Successful Arguments that a Trial Should be Heard by Judge Alone

In Bucholz v. Bevan, 2017 BCSC 2377, the Plaintiff, including a third party, apply to Court to have the trial proceed with a Judge alone.

The relevant Rule is 12-6(5) Court May Refuse Jury Trial:

(5)        Except in cases of defamation, false imprisonment and malicious prosecution, a party on whom a notice under subrule (3) has been served may apply

(a)        within 7 days after service for an order that the trial or part of it be heard by the court without a jury on the ground that

(i)         the issues require prolonged examination of documents or accounts or a scientific or local investigation that cannot be made conveniently with a jury,

(ii)        the issues are of an intricate or complex character, or

(iii)       the extra time and cost involved in requiring that the trial be heard by the court with a jury would be disproportionate to the amount involved in the action,

Factors to Consider

There is no dispute that the Bevan defendants are prima facie entitled to have this action tried by a jury and that the onus is on the applicants to satisfy the court that it should exercise its discretion in favour of proceeding by judge alone. In Rados v. Pannu, 2015 BCSC 453 (aff’d on appeal 2015 BCCA 459), at para. 38 the Court listed a number of factors that may be taken into account in determining whether that onus has been met:

  • the anticipated length of the trial;
  • the number of experts to be called;
  • the volume of expert evidence;
  • the nature and character of the expert evidence;
  • the extent to which there are conflicts in the expert evidence;
  • the nature of the inquiries the trier of fact will be asked to make to resolve those conflicts, including by having regard to scientific literature;
  • the extent to which the case necessarily involves reference to unfamiliar medical terminology;
  • the number of issues to be resolved by the jury;
  • the character of those issues; and
  • complexities that may arise as a consequence of the interaction between the issues.

This Plaintiff had been involved in 3 motor vehicle collisions, the first of which (in 2007) had been resolved.

The injuries being claimed are:

  1. chronic pain;
  2. soft-tissue injuries to left shoulder, neck, back and legs;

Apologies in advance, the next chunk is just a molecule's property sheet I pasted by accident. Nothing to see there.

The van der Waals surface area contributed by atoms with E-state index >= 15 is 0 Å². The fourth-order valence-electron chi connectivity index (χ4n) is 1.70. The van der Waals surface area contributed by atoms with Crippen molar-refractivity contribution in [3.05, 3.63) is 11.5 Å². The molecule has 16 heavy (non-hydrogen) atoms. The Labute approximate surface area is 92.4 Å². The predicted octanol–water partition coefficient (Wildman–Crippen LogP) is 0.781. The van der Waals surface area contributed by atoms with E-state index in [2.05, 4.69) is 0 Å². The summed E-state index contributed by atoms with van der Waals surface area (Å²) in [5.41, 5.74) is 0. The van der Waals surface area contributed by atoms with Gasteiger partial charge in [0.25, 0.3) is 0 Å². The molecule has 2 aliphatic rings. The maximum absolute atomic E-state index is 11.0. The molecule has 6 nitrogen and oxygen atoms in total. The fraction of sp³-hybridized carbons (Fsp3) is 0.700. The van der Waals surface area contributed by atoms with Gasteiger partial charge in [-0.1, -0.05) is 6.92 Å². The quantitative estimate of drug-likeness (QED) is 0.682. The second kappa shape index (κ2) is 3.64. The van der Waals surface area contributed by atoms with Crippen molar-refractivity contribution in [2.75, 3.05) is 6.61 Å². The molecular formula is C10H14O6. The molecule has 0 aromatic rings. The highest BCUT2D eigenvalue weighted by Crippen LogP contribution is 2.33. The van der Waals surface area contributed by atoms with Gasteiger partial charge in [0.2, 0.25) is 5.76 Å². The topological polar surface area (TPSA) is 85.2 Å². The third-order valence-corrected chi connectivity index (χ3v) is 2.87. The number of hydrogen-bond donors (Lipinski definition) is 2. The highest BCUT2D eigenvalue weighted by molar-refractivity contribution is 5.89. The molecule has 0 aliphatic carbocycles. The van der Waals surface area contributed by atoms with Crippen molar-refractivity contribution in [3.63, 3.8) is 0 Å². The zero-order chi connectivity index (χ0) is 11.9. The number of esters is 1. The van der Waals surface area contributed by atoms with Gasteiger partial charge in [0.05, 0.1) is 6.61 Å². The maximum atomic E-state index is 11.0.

3. head injury;
  4. depression and anxiety;
  5. insomnia, bowel and bladder difficulties;
  6. Migraines; and
  7. a secondary addiction to prescription pain medications.

Liability is denied, although not a true denial, and causation and quantum will be in dispute.  45 days has been scheduled for trial.

Courts’ Analysis

[10]        The number of issues is significant, arising from two different accidents and the plaintiff’s treatment by Dr. Class. The Bevan defendants submit that liability with respect to Dr. Meszaros and the Bevan defendants will not be contested, and that “the jury’s task will be complicated only to the extent of determining the applicable standard of care for Dr. Class and whether she breached that standard of care and with respect to the limitation defence.” However, these liability issues are themselves difficult and the interaction of liability, causation and apportionment, as more fully set out in the plaintiff’s written submissions, is genuinely complex and difficult:  Sadowick v. Doobay, [1982] B.C.J. No. 447 (S.C.), at para. 7.

[11]         Addressing the other factors listed in Rados, the trial is booked for 45 days. While in Froese v. Wilson, 2017 BCSC 2042 at para. 16, Smith J. noted that the trend in the jurisprudence has been towards acceptance of the capacity of a jury to absorb and understand conflicting medical evidence in personal injury cases, the trial in Froese was scheduled for 20 days, less than half the length of the trial here. With a 45-day trial, the concerns expressed in Wipfli v. Britten (1981), 32 B.C.L.R. 343 at 348-349 (S.C.) – as to the jury’s ability to retain its understanding of the evidence presented through a long trial – remain pertinent.

[12]         Three of the factors listed in Rados relate to expert evidence. At the time of the application, there were 14 expert witnesses and 21 expert reports. More may be served at the 84- and 42-day deadlines. This introduces significant complexity. While some of the reports come from experts in “fields that are commonly at issue in personal injury cases” (Froese, para. 17), others address the issue of standard of care of a general practitioner which raises more difficulty. Furthermore, given the period over which Dr. Class treated Mr. Bucholz, the jury will have to consider opinions addressing an evolving standard of care in the controversial area of opioid treatment. More generally, with respect to causation, the reports conflict as to the proximate cause of Mr. Bucholz’s condition, the possible contributors being the 2007 accident, the 2009 accident and Mr. Bucholz’s opioid use.


[13]         All of this supports the applicants’ contention that the 45-day trial involves a scientific investigation that cannot conveniently be made by a jury, and that the issues are complex such that they are not suitable for a trial with a jury. Accordingly, the applications of Dr. Class and Mr. Bucholz are allowed. They are entitled to their costs in the cause.

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